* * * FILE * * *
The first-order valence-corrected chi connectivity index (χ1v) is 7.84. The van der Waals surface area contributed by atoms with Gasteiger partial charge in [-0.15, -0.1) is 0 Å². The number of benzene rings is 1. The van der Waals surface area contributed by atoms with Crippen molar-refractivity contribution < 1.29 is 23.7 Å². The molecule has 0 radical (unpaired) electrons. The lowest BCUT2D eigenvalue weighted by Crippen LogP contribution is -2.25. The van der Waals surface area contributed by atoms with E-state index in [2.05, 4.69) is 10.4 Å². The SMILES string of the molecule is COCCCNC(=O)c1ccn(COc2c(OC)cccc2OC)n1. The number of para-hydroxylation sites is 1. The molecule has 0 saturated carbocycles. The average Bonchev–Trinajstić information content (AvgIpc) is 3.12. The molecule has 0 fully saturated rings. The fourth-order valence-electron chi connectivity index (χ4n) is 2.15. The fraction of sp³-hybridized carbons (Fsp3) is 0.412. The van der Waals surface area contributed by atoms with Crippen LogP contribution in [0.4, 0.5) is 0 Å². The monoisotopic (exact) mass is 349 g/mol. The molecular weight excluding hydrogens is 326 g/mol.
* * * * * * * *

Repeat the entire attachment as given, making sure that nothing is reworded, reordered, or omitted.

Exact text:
The first-order valence-corrected chi connectivity index (χ1v) is 7.84. The van der Waals surface area contributed by atoms with Gasteiger partial charge in [-0.15, -0.1) is 0 Å². The number of benzene rings is 1. The van der Waals surface area contributed by atoms with Crippen molar-refractivity contribution < 1.29 is 23.7 Å². The molecule has 0 radical (unpaired) electrons. The lowest BCUT2D eigenvalue weighted by Crippen LogP contribution is -2.25. The van der Waals surface area contributed by atoms with E-state index in [2.05, 4.69) is 10.4 Å². The SMILES string of the molecule is COCCCNC(=O)c1ccn(COc2c(OC)cccc2OC)n1. The number of para-hydroxylation sites is 1. The molecule has 0 saturated carbocycles. The average Bonchev–Trinajstić information content (AvgIpc) is 3.12. The molecule has 0 fully saturated rings. The fourth-order valence-electron chi connectivity index (χ4n) is 2.15. The fraction of sp³-hybridized carbons (Fsp3) is 0.412. The van der Waals surface area contributed by atoms with Crippen LogP contribution in [0.4, 0.5) is 0 Å². The monoisotopic (exact) mass is 349 g/mol. The molecular weight excluding hydrogens is 326 g/mol.